To the west the cemetery is bounded by Alan Turing Way (formerly Mill Street) and marked by a 1.4m high stone boundary wall topped with 0.3m high C20 railings between stone piers. The northern boundary to Briscoe Lane and Riverpark Road (both formerly Cemetery Road) is generally marked by a stone retaining wall with a castellated coping, c 2.5m above road level and c 3.5 ? 4.5m above the cemetery ground level, with brick buttresses within the cemetery. Two sections of the wall are reduced in height. The first section on Briscoe Lane extends from c 120m to c 250m north-west of the principal entrance and at road level comprises a stone coping topped with 1.2m high C20 railings and allows views of the Anglican mortuary chapel. Socket holes in the copings give evidence of former railings. The second section on Riverpark Road extends from c 100m to c 210m east of the Dissenters' Entrance where the wall reduces to c 1.2m above road level and allows a view along a north/south axis path in the Nonconformist area. The cemetery is divided in two unequal parts by Bank Street, which runs south-east from Riverpark Road 690m east-north-east of the principal entrance. The eastern boundary is marked by 2m high C20 metal fencing. The east, west, and north-west boundaries, together with the majority of the north boundary, are also marked by a line of trees within the cemetery.
In the west of the cemetery, to the north of the arterial road, the ground rises steeply to the north-west. To the south of the arterial road the ground falls very gently towards the river embankment with, to the east, two plateaux bounded by deep southern bends in the river. The surrounding area is in mixed use with a 2002 Commonwealth Games stadium under construction to the south-west (2001) and light industrial properties to the north. Philips Park lies to the south and is linked to the cemetery by a footbridge. A former industrial site which lies to the south of a northern bend in the river and to the north-east of Philips Park is now landscaped as a country park and is accessed by a bridge from Bank Street.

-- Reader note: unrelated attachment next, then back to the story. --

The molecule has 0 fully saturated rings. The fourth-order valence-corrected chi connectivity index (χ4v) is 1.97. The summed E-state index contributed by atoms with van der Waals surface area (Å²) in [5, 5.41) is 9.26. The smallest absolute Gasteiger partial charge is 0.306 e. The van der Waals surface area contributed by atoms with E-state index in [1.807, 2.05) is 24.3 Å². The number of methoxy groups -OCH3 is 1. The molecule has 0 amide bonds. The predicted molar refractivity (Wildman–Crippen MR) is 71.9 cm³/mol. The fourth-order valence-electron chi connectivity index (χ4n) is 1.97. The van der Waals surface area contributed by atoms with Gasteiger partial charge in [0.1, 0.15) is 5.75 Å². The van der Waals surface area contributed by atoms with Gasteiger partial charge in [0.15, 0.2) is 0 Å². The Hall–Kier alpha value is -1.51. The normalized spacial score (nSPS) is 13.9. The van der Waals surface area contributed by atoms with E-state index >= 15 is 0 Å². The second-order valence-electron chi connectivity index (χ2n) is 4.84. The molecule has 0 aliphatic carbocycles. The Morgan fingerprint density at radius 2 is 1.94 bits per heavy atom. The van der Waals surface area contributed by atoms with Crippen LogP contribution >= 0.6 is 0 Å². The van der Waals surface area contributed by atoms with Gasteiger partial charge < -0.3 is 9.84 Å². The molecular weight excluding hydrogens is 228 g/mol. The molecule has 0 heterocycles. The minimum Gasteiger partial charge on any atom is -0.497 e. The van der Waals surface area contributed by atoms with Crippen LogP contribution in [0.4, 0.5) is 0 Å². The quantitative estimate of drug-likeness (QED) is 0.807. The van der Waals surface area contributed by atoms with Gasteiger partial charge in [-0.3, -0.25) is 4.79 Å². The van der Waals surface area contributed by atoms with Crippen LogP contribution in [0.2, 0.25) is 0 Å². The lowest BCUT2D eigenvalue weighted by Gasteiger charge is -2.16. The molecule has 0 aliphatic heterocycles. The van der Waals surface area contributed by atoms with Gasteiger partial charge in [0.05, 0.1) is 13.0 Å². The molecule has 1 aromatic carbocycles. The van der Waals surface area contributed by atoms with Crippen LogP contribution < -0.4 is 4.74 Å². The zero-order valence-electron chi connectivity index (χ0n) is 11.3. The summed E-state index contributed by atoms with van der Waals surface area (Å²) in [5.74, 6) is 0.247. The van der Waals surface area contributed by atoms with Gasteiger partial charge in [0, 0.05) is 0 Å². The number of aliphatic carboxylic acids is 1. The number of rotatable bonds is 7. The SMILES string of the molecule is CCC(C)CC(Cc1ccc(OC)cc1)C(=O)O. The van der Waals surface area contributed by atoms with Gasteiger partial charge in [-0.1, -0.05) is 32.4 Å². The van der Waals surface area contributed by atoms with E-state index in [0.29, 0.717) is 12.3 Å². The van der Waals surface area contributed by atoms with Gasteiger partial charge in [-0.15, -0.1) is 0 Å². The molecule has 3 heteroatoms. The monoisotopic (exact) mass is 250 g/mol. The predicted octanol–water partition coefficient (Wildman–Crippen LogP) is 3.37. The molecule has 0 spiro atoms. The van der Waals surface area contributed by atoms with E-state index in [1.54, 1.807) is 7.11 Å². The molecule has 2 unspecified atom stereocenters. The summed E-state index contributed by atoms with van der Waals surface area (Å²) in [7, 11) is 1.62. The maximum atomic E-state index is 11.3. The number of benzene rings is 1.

ENTRANCES AND APPROACHES The principal entrance lies at the west end of the cemetery, at the junction of Alan Turing Way and Briscoe Lane, and is set back between curving stone walls with railings. It is marked by two carriage entrances flanked by two pedestrian entrances set between sandstone gate piers, all with wrought-iron gates (the whole listed grade II). From the evidence of a 1901 photograph, the pedestrian entrances are a C20 alteration. The large central pier is in the form of a splay-footed spire on a square base. The entrance design is by Paull and Ayliffe. North of the entrance stands the cemetery office and to the south a lodge (each listed grade II), both dating from 1867 and by Paull and Ayliffe. The buildings are in an eclectic Gothic style in sandstone below steeply pitched blue slate roofs and form a group with the entrance. Both buildings are now (2001) in a derelict condition.
The cemetery has three other vehicular entrances from Riverpark Road to the north, which was constructed to serve the cemetery. All are similar comprising a carriage entrance with C19 iron gates between sandstone gate piers flanked by low stone walls topped with C19 railings. The first lies 410m north-east of the principal entrance and is set in a stagger in the boundary wall, facing north-west. The gate piers are inscribed: 'Philips Park Cemetery' on the north pier, and 'Dissenters Entrance' on the south pier. The two further entrances lie opposite each other, on either side of Bank Street, c 690m east-north-east of the principal entrance and 10m south of Riverpark Road. The east entrance gives access to the Roman Catholic section of the cemetery with the south gate pier inscribed 'Philips Park Cemetery / Roman Catholic Entrance'. A lodge indicated to the north of this entrance on the 1893 OS map no longer (2001) remains. The west entrance leads to the main part of the cemetery with the Jewish section immediately to the south-west. To the south of this entrance, two plain stone gate piers set in the boundary wall indicate a former pedestrian entrance which would have led to a small Jewish mortuary chapel, indicated on the 1893 OS map but no longer (2001) extant. An iron girder footbridge over the River Medlock with C19 and C20 railings, situated 460m east of the principal entrance on the south boundary, gives access to Philips Park to the south. A bridge in this location was recorded at the opening of the park in 1848 (Ruff 2000).